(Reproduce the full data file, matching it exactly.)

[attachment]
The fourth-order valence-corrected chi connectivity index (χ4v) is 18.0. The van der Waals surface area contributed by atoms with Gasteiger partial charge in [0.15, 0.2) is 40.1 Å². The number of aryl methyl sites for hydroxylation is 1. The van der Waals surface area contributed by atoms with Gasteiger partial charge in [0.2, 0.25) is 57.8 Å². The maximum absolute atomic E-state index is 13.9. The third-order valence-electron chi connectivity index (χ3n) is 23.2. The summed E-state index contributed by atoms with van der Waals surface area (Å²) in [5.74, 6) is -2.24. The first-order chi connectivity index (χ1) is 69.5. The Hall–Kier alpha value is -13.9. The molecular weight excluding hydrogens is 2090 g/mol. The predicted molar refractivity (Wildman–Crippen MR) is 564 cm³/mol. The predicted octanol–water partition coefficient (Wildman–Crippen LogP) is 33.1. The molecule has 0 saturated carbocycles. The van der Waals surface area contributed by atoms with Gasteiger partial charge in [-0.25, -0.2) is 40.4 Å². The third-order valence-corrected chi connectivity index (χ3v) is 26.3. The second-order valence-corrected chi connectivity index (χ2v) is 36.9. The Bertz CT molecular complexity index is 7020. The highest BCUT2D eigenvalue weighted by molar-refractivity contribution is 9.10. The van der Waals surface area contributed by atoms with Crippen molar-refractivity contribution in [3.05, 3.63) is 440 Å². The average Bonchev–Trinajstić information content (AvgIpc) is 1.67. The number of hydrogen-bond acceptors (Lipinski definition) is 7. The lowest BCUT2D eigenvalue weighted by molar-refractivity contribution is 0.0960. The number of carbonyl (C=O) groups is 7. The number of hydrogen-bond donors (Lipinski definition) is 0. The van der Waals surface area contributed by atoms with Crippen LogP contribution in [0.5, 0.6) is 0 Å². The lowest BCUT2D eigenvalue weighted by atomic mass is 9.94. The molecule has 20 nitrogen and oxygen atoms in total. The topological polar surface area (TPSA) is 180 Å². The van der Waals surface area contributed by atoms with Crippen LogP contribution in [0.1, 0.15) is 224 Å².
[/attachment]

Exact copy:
The fourth-order valence-corrected chi connectivity index (χ4v) is 18.0. The van der Waals surface area contributed by atoms with Gasteiger partial charge in [0.15, 0.2) is 40.1 Å². The number of aryl methyl sites for hydroxylation is 1. The van der Waals surface area contributed by atoms with Gasteiger partial charge in [0.2, 0.25) is 57.8 Å². The maximum absolute atomic E-state index is 13.9. The third-order valence-electron chi connectivity index (χ3n) is 23.2. The summed E-state index contributed by atoms with van der Waals surface area (Å²) in [5.74, 6) is -2.24. The first-order chi connectivity index (χ1) is 69.5. The Hall–Kier alpha value is -13.9. The molecular weight excluding hydrogens is 2090 g/mol. The predicted molar refractivity (Wildman–Crippen MR) is 564 cm³/mol. The predicted octanol–water partition coefficient (Wildman–Crippen LogP) is 33.1. The molecule has 0 saturated carbocycles. The van der Waals surface area contributed by atoms with Gasteiger partial charge in [-0.25, -0.2) is 40.4 Å². The third-order valence-corrected chi connectivity index (χ3v) is 26.3. The second-order valence-corrected chi connectivity index (χ2v) is 36.9. The Bertz CT molecular complexity index is 7020. The highest BCUT2D eigenvalue weighted by molar-refractivity contribution is 9.10. The van der Waals surface area contributed by atoms with Crippen molar-refractivity contribution in [3.05, 3.63) is 440 Å². The average Bonchev–Trinajstić information content (AvgIpc) is 1.67. The number of hydrogen-bond acceptors (Lipinski definition) is 7. The lowest BCUT2D eigenvalue weighted by molar-refractivity contribution is 0.0960. The number of carbonyl (C=O) groups is 7. The number of hydrogen-bond donors (Lipinski definition) is 0. The van der Waals surface area contributed by atoms with Crippen LogP contribution in [0.5, 0.6) is 0 Å². The lowest BCUT2D eigenvalue weighted by atomic mass is 9.94. The molecule has 20 nitrogen and oxygen atoms in total. The topological polar surface area (TPSA) is 180 Å². The van der Waals surface area contributed by atoms with Crippen LogP contribution in [0.1, 0.15) is 224 Å².